Secularism, a failed theology

The theological roots of modernity are taken for granted, but Blumenberg argues that the secular notions which define modernity are not secularized theological concepts, but rather secular attempts to answer theological questions.

Secularism, a failed theology
"Tree of the Knowledge of Good and Evil" by Miroslaw Trochanowski (2019, acrylic on wood)

I dashed off this piece a few days ago when my mind sensed that what I had been reading lately needed to come to the surface.

I've got a lot of projects going on right now, including an upcoming presentation looking at the concept of lament through the work of Hegel and Lacan, but writing for this newsletter still feels like the gravitational core of my work.

I hope this piece sparks some new ideas for you!

A failed theology

"Progress is just secular eschatology."

"Whiteness is just secular original sin."

"Scientists are just secular priests."

You've probably heard ideas like this before, and I've made similar statements which attempt to demonstrate that some modern or secular notion actually has its roots in a theological concept which has been stripped of God and the Christian story (while losing nothing of its religious urgency!).

Someone recently recommended the work of Hans Blumenberg to me, and I'm glad that they did, because Blumenberg's book The Legitimacy of the Modern World advances a contrarian argument which challenges this "secularization thesis," thus forcing us to re-evaluate the validity of this commonplace notion.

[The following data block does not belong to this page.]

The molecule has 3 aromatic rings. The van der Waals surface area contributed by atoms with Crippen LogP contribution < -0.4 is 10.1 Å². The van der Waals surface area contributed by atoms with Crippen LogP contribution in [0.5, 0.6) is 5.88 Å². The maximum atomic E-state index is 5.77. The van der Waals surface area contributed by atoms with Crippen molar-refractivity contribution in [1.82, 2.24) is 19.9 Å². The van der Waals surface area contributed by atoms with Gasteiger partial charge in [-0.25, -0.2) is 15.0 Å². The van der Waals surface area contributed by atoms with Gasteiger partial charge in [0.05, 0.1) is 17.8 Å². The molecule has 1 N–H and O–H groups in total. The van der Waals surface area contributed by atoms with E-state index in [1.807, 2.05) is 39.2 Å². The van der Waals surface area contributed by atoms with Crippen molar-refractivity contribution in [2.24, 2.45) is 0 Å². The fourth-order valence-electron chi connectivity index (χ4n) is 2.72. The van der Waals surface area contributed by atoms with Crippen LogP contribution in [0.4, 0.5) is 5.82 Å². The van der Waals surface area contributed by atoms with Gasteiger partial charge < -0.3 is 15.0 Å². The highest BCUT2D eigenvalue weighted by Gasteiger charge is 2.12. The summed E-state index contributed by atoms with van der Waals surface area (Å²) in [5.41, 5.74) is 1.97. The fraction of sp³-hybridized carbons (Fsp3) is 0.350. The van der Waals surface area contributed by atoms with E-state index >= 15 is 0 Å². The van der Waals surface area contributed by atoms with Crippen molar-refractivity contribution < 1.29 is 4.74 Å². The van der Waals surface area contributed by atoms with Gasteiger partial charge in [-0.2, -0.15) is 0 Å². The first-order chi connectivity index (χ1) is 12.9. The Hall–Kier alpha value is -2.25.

Progress is not a secularized Christian eschatology

Today, the theological roots of modernity are taken for granted, but Blumenberg wants to complicate this picture. He argues that the secular notions which define modernity are not secularized theological concepts, but rather secular attempts to answer theological questions. With the collapse of the Neo-scholastic consensus, the old theological answers to questions about infinity, evil, and other things became no longer viable, but the questions nonetheless remained.

Thus, Blumenberg argues, many of today's secular notions, such as "progress," are "re-occupied positions" he calls them, that is, attempts of secular modernity to answer the theological questions which it unconsciously inherited from the Christian tradition at its height of intellectual sophistication in the Scholastics.

This process which Blumenberg describes differs from the secularization thesis in which modernity simply borrows theological concepts from the Church and strips them of their reference to God or the transcendence. As Blumenberg points out, the idea of progress which operates today actually possesses some stark differences from Christian eschatology, such that, despite Karl Löwith's famous characterization of progress as a secularized Christian eschatology, Blumenberg argues that one cannot really be conceived as a version of the other.